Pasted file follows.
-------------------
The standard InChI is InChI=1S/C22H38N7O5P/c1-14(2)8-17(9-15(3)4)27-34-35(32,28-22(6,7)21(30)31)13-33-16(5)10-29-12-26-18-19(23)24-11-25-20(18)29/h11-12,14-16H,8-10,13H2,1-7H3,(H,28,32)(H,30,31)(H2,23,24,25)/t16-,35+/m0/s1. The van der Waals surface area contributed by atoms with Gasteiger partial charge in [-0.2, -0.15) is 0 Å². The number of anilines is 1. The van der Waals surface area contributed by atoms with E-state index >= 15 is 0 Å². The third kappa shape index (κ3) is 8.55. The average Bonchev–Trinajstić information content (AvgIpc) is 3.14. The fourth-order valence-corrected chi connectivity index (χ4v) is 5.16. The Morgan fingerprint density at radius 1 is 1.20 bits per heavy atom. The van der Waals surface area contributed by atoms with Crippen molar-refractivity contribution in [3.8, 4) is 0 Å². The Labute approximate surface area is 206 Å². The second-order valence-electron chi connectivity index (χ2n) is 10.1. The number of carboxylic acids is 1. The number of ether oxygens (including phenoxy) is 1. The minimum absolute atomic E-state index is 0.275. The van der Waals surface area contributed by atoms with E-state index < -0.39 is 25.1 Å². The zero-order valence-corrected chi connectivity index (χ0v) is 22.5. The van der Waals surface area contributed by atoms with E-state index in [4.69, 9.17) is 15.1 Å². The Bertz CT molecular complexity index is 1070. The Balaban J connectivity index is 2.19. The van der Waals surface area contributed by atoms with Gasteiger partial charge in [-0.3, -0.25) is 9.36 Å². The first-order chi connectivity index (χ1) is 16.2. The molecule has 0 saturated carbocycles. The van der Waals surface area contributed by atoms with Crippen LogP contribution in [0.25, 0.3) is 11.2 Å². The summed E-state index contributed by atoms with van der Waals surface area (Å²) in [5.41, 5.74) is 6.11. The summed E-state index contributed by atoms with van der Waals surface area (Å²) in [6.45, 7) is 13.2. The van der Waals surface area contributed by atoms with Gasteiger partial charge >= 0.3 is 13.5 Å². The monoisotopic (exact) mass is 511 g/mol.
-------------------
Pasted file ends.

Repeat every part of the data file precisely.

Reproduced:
The standard InChI is InChI=1S/C22H38N7O5P/c1-14(2)8-17(9-15(3)4)27-34-35(32,28-22(6,7)21(30)31)13-33-16(5)10-29-12-26-18-19(23)24-11-25-20(18)29/h11-12,14-16H,8-10,13H2,1-7H3,(H,28,32)(H,30,31)(H2,23,24,25)/t16-,35+/m0/s1. The van der Waals surface area contributed by atoms with Gasteiger partial charge in [-0.2, -0.15) is 0 Å². The number of anilines is 1. The van der Waals surface area contributed by atoms with E-state index >= 15 is 0 Å². The third kappa shape index (κ3) is 8.55. The average Bonchev–Trinajstić information content (AvgIpc) is 3.14. The fourth-order valence-corrected chi connectivity index (χ4v) is 5.16. The Morgan fingerprint density at radius 1 is 1.20 bits per heavy atom. The van der Waals surface area contributed by atoms with Crippen molar-refractivity contribution in [3.8, 4) is 0 Å². The Labute approximate surface area is 206 Å². The second-order valence-electron chi connectivity index (χ2n) is 10.1. The number of carboxylic acids is 1. The number of ether oxygens (including phenoxy) is 1. The minimum absolute atomic E-state index is 0.275. The van der Waals surface area contributed by atoms with E-state index < -0.39 is 25.1 Å². The zero-order valence-corrected chi connectivity index (χ0v) is 22.5. The van der Waals surface area contributed by atoms with E-state index in [4.69, 9.17) is 15.1 Å². The Bertz CT molecular complexity index is 1070. The Balaban J connectivity index is 2.19. The van der Waals surface area contributed by atoms with Gasteiger partial charge in [-0.3, -0.25) is 9.36 Å². The first-order chi connectivity index (χ1) is 16.2. The molecule has 0 saturated carbocycles. The van der Waals surface area contributed by atoms with Crippen LogP contribution in [0.25, 0.3) is 11.2 Å². The summed E-state index contributed by atoms with van der Waals surface area (Å²) in [5.41, 5.74) is 6.11. The summed E-state index contributed by atoms with van der Waals surface area (Å²) in [6.45, 7) is 13.2. The van der Waals surface area contributed by atoms with Gasteiger partial charge >= 0.3 is 13.5 Å². The monoisotopic (exact) mass is 511 g/mol.